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Bougainville: a legacy of unfinished business

(Contributed)

In mid-2019 the Bougainville Independence Referendum (BIR) will take place. The people of Bougainville are very likely to vote for full independence from Papua New Guinea.

The looming BIR has already thrown Australian military planners into disarray; PNG is a strategic part of Australian defence and security provision and wider US-led regional planning designed to contain and encircle the influence of a rising China with classic Cold War diplomatic positions.

The Australian response toward PNG has been two-fold, marked by: use of soft diplomacy together with an increased aid budget; military planning and exercises for real-war scenarios.
 
The contemporary history of Bougainville has been both tumultuous and bloody. The landmass was only finally incorporated into PNG with independence in 1975. Many of the Bougainvillian independence leaders who advocated the islands be incorporated into the neighbouring Solomon Islands were either in prison or detention to prevent a credible opposition to policies formulated by the Australian colonial administration. The people of Bougainville have long-standing social and cultural ties and connections with Solomon Islanders and do not regard themselves as Papua New Guineans.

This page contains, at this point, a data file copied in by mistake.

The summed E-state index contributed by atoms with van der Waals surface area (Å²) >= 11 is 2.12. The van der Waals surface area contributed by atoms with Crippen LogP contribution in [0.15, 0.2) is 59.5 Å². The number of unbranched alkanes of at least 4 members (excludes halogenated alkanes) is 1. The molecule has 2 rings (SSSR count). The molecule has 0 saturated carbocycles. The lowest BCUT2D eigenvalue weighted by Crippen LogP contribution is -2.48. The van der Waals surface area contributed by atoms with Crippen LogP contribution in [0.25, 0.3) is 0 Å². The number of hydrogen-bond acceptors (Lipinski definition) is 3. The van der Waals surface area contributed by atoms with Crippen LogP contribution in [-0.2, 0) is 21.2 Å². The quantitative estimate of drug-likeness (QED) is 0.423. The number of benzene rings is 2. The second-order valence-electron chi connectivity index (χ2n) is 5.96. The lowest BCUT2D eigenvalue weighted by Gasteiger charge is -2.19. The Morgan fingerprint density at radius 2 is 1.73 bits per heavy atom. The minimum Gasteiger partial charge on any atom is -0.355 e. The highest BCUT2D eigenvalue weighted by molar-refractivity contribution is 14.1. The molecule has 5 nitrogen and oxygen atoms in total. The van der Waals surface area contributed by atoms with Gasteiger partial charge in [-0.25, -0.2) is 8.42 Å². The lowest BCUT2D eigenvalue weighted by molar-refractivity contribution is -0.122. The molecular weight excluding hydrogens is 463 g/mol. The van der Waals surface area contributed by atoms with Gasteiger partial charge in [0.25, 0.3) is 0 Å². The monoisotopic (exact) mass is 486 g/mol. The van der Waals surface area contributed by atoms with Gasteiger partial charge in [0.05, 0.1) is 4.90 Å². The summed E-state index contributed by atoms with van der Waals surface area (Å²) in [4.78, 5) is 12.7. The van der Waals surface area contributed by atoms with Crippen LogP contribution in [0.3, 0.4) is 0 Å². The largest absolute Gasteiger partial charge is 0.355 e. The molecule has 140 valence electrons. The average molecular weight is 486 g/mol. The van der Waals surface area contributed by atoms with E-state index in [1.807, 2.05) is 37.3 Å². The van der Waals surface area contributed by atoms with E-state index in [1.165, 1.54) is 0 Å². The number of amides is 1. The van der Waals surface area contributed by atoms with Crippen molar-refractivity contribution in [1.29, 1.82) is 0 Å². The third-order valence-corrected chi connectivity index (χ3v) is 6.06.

It is not difficult to establish why those in control of independence within the Australian Colonial Administration sought to facilitate neo-colonial relations with PNG: Bougainville has some of the largest copper deposits in the world, the landmasses form part of the Defence of Australia (DOA) doctrine protecting northern shores from possible invasion. The legacy of the diplomatic chicanery, however, has come back to haunt those in Canberra on more than one occasion.
 
The development of the Panguna mine in Bougainville, owned by a subsidiary of Rio Tinto Zinc, following independence eventually led to the creation of the Bougainville Revolutionary Army (BRA) in 1988. A decade-long civil war resulted in the deaths of thousands of people together with the forced closure of the mine. Throughout the period the BRA was organised from a headquarters based in Honiara, capital of the Solomons.